All the major components in the electric powertrain – including the battery, inverter and motor – are air-cooled rather than liquid cooled, saving a considerable amount of weight and complexity and adding robustness. Regenerative braking has been optimised to such an extent that using Hill Descent Control, the motor can generate 30kW of electricity. Because the battery technology can be charged very quickly at a rate of up to twice its capacity of 54kW without reducing battery life, almost all of the regenerated energy can be recovered and stored. Up to 80 percent of the kinetic energy in the vehicle can be recovered in this way, depending on conditions.

“This project is acting as a rolling laboratory for Land Rover to assess electric vehicles, even in the most arduous all-terrain conditions. It gives us a chance to evolve and test some of the technologies that may one day be introduced into future Land Rover models,” said Antony Harper, Jaguar Land Rover Head of Research.

Although there are no plans for the all-terrain electric Defender to enter series production, the seven EVs will go into service in specialist real world trials later this year.

Read original article here

Categories: Backcountry, Components & Hardware, Design, Environment, Europe, hardware, Technology | Tags: , , , , , , , , , , , | Leave a comment

No More Unedited GoPro Films Please…

 

Take some pride in your work.  Like this awesome edit that shows what’s possible with these amazing little sports cams…

 

Salomon Freeski TV S6E11 – Not another GoPro edit

 

Published on 26 Feb 2013

A new GoPro edit is uploaded to the internet every 3.57 seconds, but trust us when we tell you, this is not just another GoPro edit. Featuring the skiing of: Mark Abma, Kaj Zackrisson, Cody Townsend, Chris Rubens, Alexi Godbout, Mike Douglas, Tommy Ellingson, AJ Kemppainen, Vincent Gagnier, and more.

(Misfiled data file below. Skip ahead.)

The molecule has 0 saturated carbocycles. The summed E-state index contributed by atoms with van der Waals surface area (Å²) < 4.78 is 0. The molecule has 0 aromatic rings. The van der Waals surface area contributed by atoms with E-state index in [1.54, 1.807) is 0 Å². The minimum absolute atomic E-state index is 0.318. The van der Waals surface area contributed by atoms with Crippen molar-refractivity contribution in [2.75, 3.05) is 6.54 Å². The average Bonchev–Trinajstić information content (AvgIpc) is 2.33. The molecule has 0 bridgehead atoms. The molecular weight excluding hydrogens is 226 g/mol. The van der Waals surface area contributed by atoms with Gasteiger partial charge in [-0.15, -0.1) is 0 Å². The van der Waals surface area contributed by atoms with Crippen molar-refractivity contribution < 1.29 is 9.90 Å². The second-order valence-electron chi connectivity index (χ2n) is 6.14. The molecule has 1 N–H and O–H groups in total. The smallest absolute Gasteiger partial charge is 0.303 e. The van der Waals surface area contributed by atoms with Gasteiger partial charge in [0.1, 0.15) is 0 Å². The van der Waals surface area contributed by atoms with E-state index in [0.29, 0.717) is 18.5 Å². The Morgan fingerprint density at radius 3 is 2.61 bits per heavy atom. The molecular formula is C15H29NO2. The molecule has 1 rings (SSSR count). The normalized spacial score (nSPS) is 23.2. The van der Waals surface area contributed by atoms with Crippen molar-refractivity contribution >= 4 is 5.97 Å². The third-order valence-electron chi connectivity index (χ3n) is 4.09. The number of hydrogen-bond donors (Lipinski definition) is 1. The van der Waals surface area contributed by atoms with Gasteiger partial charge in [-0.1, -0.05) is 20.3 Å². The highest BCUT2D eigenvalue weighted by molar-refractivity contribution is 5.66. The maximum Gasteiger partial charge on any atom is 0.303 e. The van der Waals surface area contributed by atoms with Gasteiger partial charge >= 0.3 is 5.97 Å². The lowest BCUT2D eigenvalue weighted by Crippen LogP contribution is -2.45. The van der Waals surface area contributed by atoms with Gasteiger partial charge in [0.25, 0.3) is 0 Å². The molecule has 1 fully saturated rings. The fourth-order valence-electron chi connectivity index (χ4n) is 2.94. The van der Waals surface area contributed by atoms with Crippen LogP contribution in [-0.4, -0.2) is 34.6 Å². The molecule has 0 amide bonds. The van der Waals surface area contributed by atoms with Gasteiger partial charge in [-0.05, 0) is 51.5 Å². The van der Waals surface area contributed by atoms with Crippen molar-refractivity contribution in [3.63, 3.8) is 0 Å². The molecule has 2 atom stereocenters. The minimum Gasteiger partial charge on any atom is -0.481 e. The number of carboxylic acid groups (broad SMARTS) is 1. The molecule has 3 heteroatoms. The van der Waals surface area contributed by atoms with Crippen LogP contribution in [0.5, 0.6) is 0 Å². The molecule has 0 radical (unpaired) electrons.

Music:
‘Forgotten’
by
Mattafix
Written by Marlon Roudette & Preetesh Hirji
Courtesy of Ol Media

Like us: http://facebook.com/salomonfreeski/
Follow us: http://twitter.com/salomonfreeski/
We’re also on Instagram: http://instagram.com/salomonfreeski
Listen FSTV S6: http://open.spotify.com/user/salomonf…

Categories: Backcountry, Components & Hardware, Freeride, Freestyle, GoPro, hardware, Internet, Jumps & Tricks, Movies, Music, Off-Piste, Online Viewing, Skiing, Snow, Technology, Video, Winter Sports, Youtube | Tags: , , , , , , , , , , , , , , , , , , , , | Leave a comment

Unshackle Yourself From iTunes…

THERE is another way….

If you haven’t already got a Google account…first of all, why not?…second , get one, now! – I’m sure you know what website to go to to get one 😉

Google Play Music & Google Music Manager lets you upload up to 20,000 tracks – that’s twenty thousand tracks – to Google’s servers and then lets you listen to all your music from any device that’s logged into your Google Account….for FREE, from anywhere!

Google Play Music

Once you install the app on your computer, it will scan your iTunes folder or whatever folder you keep your music in and upload it all to the big G’s servers…if you’ve got a big music collection, that can obviously take a while but it all goes on it the background with a little icon telling you how many tracks it’s uploaded so far.

The clever bit is, that if it finds tracks in your music collection that are already available on Google Play (Google’s music service), it wont bother uploading them – Google will just give you rights/access to play them from it’s servers as well as download them onto other devices you own (computers & Android phones & tablets)

So you now have a free multi-room, multi-city, multi-country audio system!  Not only that – you’ve basically turned any internet connected computer on the planet into your personal stereo, with all your music on it…what’s not to like? 🙂

Google Play Music UI

Google Play Music UI

In my opinion, the Google Play ‘My Music’ user interface is far nicer to look at and easier to navigate than iTunes is, was or ever will be – plus for something that’s a cloud-based web-app it’s surprisingly quick, in fact except for a slight delay from when you hit Play to when the music starts, it seems to be faster to get around than the sluggish, bloated Apple software.

Give it a try, you wont be disappointed…

Categories: Components & Hardware, Design, hardware, Internet, Music, Technology | Tags: , , , , , , , , , , , , , , | Leave a comment

Not Riding But Falling…With Style…EDIT : 2HRS UNTIL LAUNCH!